Research Project


Quantifying the link between weathering and past CO2 levels



Featured Research Output


For the first time, we have used cave stalagmites to examine changes in weathering across recent glacial-interglacial time periods. Using lithium isotopes, we find dramatic changes in weathering and CO2 drawdown, which becomes significantly more efficient during the warmer interglacials than in the colder glacials. In fact, the weathering efficiency directly correlates with temperature, providing some of the first direct evidence that weathering is temperature-controlled. 

Pogge von Strandmann, P.A.E., Vaks, A., Bar-Matthews, M., Ayalon, A., Jacob, E., Henderson G.M., Lithium isotopes in speleothems: Temperature-controlled variation in silicate weathering during glacial cycles, 2017, Earth and Planetary Science Letters, 469: 64–74.

Project Info

The only evidence we can ever get of how the Earth responds to climate system change comes from examining past periods of climate warming and cooling. This has occurred many times throughout Earth history – and each time it did, it triggered a mass extinction. 

One of the key pieces of evidence we can gain is through what processes and how quickly the climate recovered from its perturbation. This largely occurs through chemical weathering of rocks, which removes CO2 (link to other pages).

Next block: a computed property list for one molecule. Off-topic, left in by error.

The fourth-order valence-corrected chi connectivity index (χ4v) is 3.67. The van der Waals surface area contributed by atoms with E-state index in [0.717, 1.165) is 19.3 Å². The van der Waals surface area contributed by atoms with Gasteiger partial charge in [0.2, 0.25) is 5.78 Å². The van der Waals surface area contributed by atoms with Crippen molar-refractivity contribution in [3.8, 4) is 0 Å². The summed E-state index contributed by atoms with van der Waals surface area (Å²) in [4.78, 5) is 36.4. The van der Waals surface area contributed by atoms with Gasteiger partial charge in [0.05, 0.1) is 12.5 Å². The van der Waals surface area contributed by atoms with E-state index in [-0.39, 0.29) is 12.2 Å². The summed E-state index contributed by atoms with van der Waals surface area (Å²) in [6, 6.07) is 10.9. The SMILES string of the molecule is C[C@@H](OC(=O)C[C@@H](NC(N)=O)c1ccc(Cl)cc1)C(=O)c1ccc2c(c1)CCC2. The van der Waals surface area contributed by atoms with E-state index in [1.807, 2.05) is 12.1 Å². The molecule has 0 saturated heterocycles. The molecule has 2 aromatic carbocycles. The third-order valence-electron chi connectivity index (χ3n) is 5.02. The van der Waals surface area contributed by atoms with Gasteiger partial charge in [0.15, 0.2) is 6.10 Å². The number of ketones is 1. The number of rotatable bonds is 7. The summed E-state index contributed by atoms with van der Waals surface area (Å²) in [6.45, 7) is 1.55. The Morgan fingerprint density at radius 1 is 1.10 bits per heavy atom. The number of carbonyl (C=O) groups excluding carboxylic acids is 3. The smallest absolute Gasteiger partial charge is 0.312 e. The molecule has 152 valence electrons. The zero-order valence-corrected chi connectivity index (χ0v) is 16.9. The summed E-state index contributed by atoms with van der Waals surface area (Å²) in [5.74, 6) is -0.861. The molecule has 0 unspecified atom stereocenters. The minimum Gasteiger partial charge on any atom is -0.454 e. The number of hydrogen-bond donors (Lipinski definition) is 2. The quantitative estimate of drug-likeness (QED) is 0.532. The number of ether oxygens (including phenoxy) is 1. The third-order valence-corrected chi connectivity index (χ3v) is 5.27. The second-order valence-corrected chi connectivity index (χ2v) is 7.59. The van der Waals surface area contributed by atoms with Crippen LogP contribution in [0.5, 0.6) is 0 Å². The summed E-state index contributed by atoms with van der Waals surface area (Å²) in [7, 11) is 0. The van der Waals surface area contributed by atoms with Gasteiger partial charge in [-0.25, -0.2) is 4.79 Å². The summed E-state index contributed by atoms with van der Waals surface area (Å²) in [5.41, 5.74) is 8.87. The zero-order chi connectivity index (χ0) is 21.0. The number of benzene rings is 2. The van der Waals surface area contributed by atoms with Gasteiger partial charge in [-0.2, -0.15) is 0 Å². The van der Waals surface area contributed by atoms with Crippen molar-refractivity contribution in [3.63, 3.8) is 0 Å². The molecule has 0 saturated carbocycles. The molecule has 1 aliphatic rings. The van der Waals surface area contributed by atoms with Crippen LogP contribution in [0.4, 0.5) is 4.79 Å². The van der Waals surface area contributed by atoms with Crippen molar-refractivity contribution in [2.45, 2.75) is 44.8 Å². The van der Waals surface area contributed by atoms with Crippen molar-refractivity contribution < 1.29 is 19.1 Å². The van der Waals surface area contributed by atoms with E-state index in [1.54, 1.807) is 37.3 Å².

This project is examining several key rapid climate change events that occurred during the past 55 million years, as well as more recent ice ages. Several of these are used as analogies of current and future anthropogenic climate warming. We are examining marine and continental carbonates that store an archive of chemistry we can exploit to understand of the Earth system responded and recovered.



Universities: UCL, Birkbeck

Principal Researcher: Philip Pogge von Strandmann


Iceland 2017 – This time, our fieldwork involved involved use of Iceland’s extensive river flow gauges

Yorkshire Caves 2019 – a speleothem (stalagmite) sampling trip from caves in Yorkshire



Primarily, this project is using lithium isotopes to determine past weathering processes. We are measuring these in carbonate (limestone) rocks from several different time periods. We will also use calcium and magnesium isotopes from the same rocks to provide further constraints on the depositional environments. 


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Research Output

  • 90% Data collected
  • 60% collaborations
  • 20% Analysis
  • 10 Papers Published


Other Projects



Quantifying the link between weathering and past CO2 levels




Testing the link between weathering and CO2 – evidence from extreme climate events



North China craton: A unique window into Earth’s middle age